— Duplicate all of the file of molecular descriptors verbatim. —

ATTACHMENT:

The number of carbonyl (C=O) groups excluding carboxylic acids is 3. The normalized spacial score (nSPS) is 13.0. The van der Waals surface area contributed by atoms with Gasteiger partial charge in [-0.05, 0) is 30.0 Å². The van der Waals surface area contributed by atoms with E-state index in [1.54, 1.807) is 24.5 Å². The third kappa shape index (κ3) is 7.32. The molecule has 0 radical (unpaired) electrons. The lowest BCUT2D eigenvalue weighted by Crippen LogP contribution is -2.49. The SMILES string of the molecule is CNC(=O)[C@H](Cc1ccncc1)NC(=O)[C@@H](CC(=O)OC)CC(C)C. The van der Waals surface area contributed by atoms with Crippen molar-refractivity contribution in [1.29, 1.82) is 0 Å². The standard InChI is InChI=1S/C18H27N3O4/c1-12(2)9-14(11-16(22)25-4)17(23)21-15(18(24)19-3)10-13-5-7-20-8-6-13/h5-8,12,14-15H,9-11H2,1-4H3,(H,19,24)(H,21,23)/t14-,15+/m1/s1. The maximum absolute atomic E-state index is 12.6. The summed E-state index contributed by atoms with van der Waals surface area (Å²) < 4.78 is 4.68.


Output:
The number of carbonyl (C=O) groups excluding carboxylic acids is 3. The normalized spacial score (nSPS) is 13.0. The van der Waals surface area contributed by atoms with Gasteiger partial charge in [-0.05, 0) is 30.0 Å². The van der Waals surface area contributed by atoms with E-state index in [1.54, 1.807) is 24.5 Å². The third kappa shape index (κ3) is 7.32. The molecule has 0 radical (unpaired) electrons. The lowest BCUT2D eigenvalue weighted by Crippen LogP contribution is -2.49. The SMILES string of the molecule is CNC(=O)[C@H](Cc1ccncc1)NC(=O)[C@@H](CC(=O)OC)CC(C)C. The van der Waals surface area contributed by atoms with Crippen molar-refractivity contribution in [1.29, 1.82) is 0 Å². The standard InChI is InChI=1S/C18H27N3O4/c1-12(2)9-14(11-16(22)25-4)17(23)21-15(18(24)19-3)10-13-5-7-20-8-6-13/h5-8,12,14-15H,9-11H2,1-4H3,(H,19,24)(H,21,23)/t14-,15+/m1/s1. The maximum absolute atomic E-state index is 12.6. The summed E-state index contributed by atoms with van der Waals surface area (Å²) < 4.78 is 4.68.